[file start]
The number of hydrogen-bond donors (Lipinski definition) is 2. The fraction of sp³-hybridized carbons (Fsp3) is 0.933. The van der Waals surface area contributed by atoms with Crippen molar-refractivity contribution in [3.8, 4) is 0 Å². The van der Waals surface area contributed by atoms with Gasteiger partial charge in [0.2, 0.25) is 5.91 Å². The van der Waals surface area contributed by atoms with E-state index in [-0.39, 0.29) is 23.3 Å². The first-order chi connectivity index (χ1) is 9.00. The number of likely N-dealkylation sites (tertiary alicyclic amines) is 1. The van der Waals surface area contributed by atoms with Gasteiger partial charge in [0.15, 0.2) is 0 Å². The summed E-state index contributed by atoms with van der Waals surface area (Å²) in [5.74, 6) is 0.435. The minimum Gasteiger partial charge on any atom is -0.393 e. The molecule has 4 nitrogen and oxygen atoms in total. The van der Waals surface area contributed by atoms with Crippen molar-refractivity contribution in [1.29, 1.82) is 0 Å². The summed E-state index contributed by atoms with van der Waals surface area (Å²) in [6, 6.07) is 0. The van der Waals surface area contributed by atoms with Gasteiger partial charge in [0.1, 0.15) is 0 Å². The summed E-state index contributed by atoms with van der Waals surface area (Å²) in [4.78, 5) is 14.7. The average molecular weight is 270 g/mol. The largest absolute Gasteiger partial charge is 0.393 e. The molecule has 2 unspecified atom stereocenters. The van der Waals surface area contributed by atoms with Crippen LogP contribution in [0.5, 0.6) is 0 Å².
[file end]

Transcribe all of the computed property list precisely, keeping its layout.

The number of hydrogen-bond donors (Lipinski definition) is 2. The fraction of sp³-hybridized carbons (Fsp3) is 0.933. The van der Waals surface area contributed by atoms with Crippen molar-refractivity contribution in [3.8, 4) is 0 Å². The van der Waals surface area contributed by atoms with Gasteiger partial charge in [0.2, 0.25) is 5.91 Å². The van der Waals surface area contributed by atoms with E-state index in [-0.39, 0.29) is 23.3 Å². The first-order chi connectivity index (χ1) is 9.00. The number of likely N-dealkylation sites (tertiary alicyclic amines) is 1. The van der Waals surface area contributed by atoms with Gasteiger partial charge in [0.15, 0.2) is 0 Å². The summed E-state index contributed by atoms with van der Waals surface area (Å²) in [5.74, 6) is 0.435. The minimum Gasteiger partial charge on any atom is -0.393 e. The molecule has 4 nitrogen and oxygen atoms in total. The van der Waals surface area contributed by atoms with Crippen molar-refractivity contribution in [1.29, 1.82) is 0 Å². The summed E-state index contributed by atoms with van der Waals surface area (Å²) in [6, 6.07) is 0. The van der Waals surface area contributed by atoms with Gasteiger partial charge in [0.1, 0.15) is 0 Å². The summed E-state index contributed by atoms with van der Waals surface area (Å²) in [4.78, 5) is 14.7. The average molecular weight is 270 g/mol. The largest absolute Gasteiger partial charge is 0.393 e. The molecule has 2 unspecified atom stereocenters. The van der Waals surface area contributed by atoms with Crippen LogP contribution in [0.5, 0.6) is 0 Å².